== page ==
TUS Athlone’s Engineering and Informatics Building was buzzing with excitement today as primary and second-level students geared up for a showdown at the FIRST® LEGO® League Challenge Regional Finals.
Students from 18 teams across five counties, including Our Lady’s Bower and Coláiste Chiaráin in Athlone, took part in the day-long competition, battling it out for a coveted spot in the national final in Dublin next month.
Team Garfield from Mercy Secondary School Ballymahon scooped the top prize of ‘Overall Champions’, receiving a trophy crafted entirely from LEGO.
Team Lil Octaves from Stokane National School in Sligo also qualified for nationals.
The winners of the national competition will go on to represent Ireland in the international tier of the global STEM competition in Morocco in May.
“Today’s event isn’t just about showcasing robotics and innovation. It’s about unleashing the creative spirit and problem-solving skills of budding engineers,” explained Dr Clodagh Reid, a lecturer in technology education at TUS Athlone who has been working with students since September, helping them design and build their robots.
In addition to applying maths and science principles to their robot design and build, participating students also had to present a special innovation project which looked at the use of technology for creativity, arts and communication.
“Through months of preparation and outreach, we’ve nurtured their enthusiasm for STEM, and today we witnessed it come to life in the arena as well as through their innovation project,” Dr Reid continued.
As the competition kicked off, teams competed in a series of three Robot Games, pushing their creations to the limits in feats of strength, agility, and strategy; the stakes were high, but so was the camaraderie among participants, who embody core values of teamwork and inclusiveness.
“We’ve seen these students grow not just as engineers, but as collaborators and innovators,” remarked Jane Burns, Director of Education & Public Engagement at TUS Athlone. “Their journey from classroom to competition arena is a testament to the transformative power of STEM education.”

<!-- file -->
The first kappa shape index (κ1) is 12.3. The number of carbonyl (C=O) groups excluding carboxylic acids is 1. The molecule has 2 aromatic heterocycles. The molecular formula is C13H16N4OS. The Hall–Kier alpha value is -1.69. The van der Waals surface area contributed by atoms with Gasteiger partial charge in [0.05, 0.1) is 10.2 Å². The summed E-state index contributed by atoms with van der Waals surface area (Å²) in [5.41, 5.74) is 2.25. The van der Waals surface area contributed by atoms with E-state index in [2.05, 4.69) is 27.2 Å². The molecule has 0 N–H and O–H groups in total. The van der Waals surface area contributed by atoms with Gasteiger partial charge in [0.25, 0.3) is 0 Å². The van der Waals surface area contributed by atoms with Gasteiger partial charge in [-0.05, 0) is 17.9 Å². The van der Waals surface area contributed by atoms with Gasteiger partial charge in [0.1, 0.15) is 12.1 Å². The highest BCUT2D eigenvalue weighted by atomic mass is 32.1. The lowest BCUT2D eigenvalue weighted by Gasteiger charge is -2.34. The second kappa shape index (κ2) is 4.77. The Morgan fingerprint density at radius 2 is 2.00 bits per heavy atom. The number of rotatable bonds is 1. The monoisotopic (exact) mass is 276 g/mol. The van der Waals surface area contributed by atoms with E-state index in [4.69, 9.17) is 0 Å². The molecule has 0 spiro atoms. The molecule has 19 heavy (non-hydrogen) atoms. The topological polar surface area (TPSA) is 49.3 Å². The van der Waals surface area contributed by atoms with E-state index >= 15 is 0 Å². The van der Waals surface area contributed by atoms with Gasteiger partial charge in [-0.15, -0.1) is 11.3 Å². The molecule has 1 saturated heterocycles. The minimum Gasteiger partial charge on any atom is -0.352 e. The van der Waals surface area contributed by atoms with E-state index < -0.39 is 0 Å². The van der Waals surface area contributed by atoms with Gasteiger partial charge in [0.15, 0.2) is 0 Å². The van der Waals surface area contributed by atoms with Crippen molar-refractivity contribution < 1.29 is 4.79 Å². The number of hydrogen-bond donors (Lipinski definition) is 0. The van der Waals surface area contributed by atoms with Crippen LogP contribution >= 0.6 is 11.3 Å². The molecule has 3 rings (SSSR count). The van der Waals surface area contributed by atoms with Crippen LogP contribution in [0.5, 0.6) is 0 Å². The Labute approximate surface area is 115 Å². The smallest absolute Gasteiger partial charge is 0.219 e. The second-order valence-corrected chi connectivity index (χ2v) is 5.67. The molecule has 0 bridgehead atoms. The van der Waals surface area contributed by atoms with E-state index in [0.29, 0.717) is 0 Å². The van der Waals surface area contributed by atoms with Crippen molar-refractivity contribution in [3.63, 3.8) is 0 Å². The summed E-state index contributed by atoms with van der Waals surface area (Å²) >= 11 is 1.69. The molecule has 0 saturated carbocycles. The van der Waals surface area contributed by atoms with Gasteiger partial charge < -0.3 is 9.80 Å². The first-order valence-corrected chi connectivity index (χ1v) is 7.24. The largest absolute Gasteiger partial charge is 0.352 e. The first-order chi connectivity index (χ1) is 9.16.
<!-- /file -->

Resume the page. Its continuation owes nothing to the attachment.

The aim of the FIRST® LEGO® League Challenge is to promote science, technology, engineering and maths (STEM), with students honing their problem-solving skills and fostering resilience as they navigate the twists and turns of the competition.
Dean of Engineering & Informatics Dr Sean Lyons said TUS is on a “mission” to inspire the next generation of innovators and problem-solvers by increasing schools’ access to integrated STEM experiences like this one.
“Our mission is not just to impart knowledge but to ignite a passion for STEM in future students. By engaging them in hands-on experiences like FIRST® LEGO® League Challenge, we’re not only developing essential skills like coding, design, and research, but we’re also shaping the innovators and leaders of tomorrow’s workforce,” he explains.
Stokane National School; Dalystown National School, Westmeath; Mercy Secondary School Kilbeggan, Westmeath; and St Joseph’s Rochfortbridge, Westmeath, all won awards on the day including Best Robot Design, Core Values, Innovation, Rising Stars & Motivator awards.
FIRST® LEGO® League Challenge, supported by FIRST®, LEGO Education and the LEGO Foundation, is coordinated in Ireland by the Institution of Engineering and Technology (IET) in conjunction with Learnit.